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Our Tools, Strategies, and Partnerships

WeBuild Tools: Community Land Trust and Equity Donations

Community Land Trust

WeBuild acts as a community land trust, ensuring a home or property stays perpetually affordable (ownership or rental). We are the only community land trust in Cabarrus County and some nearby jurisdictions. Community land trust models ensure permanent affordability and stability while increasing gradual wealth across more households. For owner-occupied dwellings, the land cost is removed from the equation and allows residents to own a home without the additional tax burden of the land surrounding the improvements. Thus, the owner only pays a mortgage on the actual house. A small monthly land lease ($25 – $50) is incorporated with their overall mortgage to ensure residents do not pay more than thirty percent of their income on housing. This process makes ownership affordable, gradually increases wealth, and provides an instant asset.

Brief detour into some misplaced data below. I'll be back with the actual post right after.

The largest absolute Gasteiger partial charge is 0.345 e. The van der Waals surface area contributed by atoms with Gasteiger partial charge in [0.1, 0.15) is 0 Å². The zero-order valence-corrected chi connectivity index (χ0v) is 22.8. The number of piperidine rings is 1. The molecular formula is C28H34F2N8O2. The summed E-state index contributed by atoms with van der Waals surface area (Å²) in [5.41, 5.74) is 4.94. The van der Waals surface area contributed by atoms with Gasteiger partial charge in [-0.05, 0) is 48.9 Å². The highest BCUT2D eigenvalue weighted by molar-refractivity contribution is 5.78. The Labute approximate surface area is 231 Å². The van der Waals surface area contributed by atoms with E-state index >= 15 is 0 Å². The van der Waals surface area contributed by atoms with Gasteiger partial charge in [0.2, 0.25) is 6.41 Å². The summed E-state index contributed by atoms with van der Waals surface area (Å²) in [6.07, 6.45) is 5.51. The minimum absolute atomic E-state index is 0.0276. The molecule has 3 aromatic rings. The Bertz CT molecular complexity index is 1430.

Homeowners in a community land trust property have most of the rights other homeowners have. They can sell their home or pass it on to family members. Under our current community land trust policy, new homeowners are guaranteed equity of 2.5% each year in a shared equity model, regardless of market trends. Because of the shared equity model, owners must get prior approval to make any changes to the surrounding land and agree to sell to individuals within the same income range when disposing of the home. WeBuild can use a single subsidy and shared equity model across several owners. Overall, we create wealth in a way that supports affordability and stability.